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Patient Education
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Patient Education

IOL Treatment Options for Patients undergoing Cataract Surgery

Anatomy of the Eye

  • Cornea – This clear, dome-shaped structure on the surface of the eye acts as a window, letting light into the eye.
  • Iris – The colored part of the eye, called the iris, is a muscle surrounding the pupil that relaxes and contracts to control the amount of light entering the eye.
  • Pupil – The pupil is the round, central opening of the iris.
  • Lens – This is the structure inside the eye that helps to focus light on the retina.
  • Lens capsule – This elastic bag envelops the lens, helping to control lens shape when the eye focuses on objects at different distances.
  • Zonules – Zonules are slender ligaments that attach the lens capsule to the inside of the eye, holding the lens in place.
  • Ciliary body – This is the muscular area attached to the lens that contracts and relaxes to control the size of the lens for focusing.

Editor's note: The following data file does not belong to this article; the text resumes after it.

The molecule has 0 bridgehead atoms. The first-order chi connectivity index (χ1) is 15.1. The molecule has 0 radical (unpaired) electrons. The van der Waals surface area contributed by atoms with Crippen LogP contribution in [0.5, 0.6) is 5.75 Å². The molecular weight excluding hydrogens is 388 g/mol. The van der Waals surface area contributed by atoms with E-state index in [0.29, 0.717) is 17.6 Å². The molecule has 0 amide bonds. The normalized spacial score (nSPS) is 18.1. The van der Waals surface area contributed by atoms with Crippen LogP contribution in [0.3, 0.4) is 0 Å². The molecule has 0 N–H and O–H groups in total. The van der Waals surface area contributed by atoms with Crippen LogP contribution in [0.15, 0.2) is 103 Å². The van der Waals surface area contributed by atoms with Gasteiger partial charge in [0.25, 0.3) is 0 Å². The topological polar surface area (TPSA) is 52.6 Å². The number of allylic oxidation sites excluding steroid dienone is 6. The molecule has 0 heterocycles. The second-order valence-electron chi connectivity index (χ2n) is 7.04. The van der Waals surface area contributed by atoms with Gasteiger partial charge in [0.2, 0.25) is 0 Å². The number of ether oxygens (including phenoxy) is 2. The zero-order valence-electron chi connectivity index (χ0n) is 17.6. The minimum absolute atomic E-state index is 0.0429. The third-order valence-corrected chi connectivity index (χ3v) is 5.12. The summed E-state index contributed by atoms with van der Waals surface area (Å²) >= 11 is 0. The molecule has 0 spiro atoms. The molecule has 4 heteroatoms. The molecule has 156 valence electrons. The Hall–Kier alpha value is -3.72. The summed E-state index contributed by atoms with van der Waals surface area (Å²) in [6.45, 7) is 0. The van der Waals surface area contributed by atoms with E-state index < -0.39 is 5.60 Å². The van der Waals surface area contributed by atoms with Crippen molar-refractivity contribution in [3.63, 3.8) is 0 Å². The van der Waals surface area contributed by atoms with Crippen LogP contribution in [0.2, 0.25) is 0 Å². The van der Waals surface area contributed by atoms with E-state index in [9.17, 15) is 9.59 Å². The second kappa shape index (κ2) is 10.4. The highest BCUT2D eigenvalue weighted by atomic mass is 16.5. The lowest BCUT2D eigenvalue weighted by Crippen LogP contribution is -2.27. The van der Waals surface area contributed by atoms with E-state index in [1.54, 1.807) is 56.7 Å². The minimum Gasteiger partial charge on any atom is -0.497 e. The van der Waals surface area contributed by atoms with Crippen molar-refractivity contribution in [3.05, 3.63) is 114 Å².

• Sclera – This tough, outermost layer of the eye maintains the shape of the eye.
  • Vitreous gel – This large, gel-filled section is located towards the back of the eyeball, and helps to maintain the curvature of the eye.
  • Retina – The retina is a light-sensitive nerve layer in the back of the eye that receives light and converts it into signals to send to the brain.
  • Macula – This is the area in the back of the eye that contains functions for seeing fine detail.
  • Optic nerve – The optic nerve connects and transmits signals from the eye to the brain.
  • Refractive Errors
  • Normal eye – Light focusus directly on the retina, the back of the eye.

Refractive Errors

Vision correction can typically treat:
Myopia (Nearsightedness) -If light is focused too far forward in the eye, the refractive error is referred to as myopia, or nearsightedness. You can see ‘near’ but not far.


Hyperopia (Farsightedness) – If light is focused too far back in the eye, it is referred to as hyperopia, or farsightedness. You can see ‘far’ but not near.


Astigmatism – Astigmatism can be thought of as the presence of light being focused at two different points. It may exist by itself or in addition to myopia or hyperopia.

These are conditions as a result of your eye not properly focusing light rays on the retina.


Presbyiopia is an age-related deterioration of the lens that begins around 40 and results in poor reading vision.

Click here to meet with one of our doctors to learn how we can help your specific condition. We look forward to seeing you!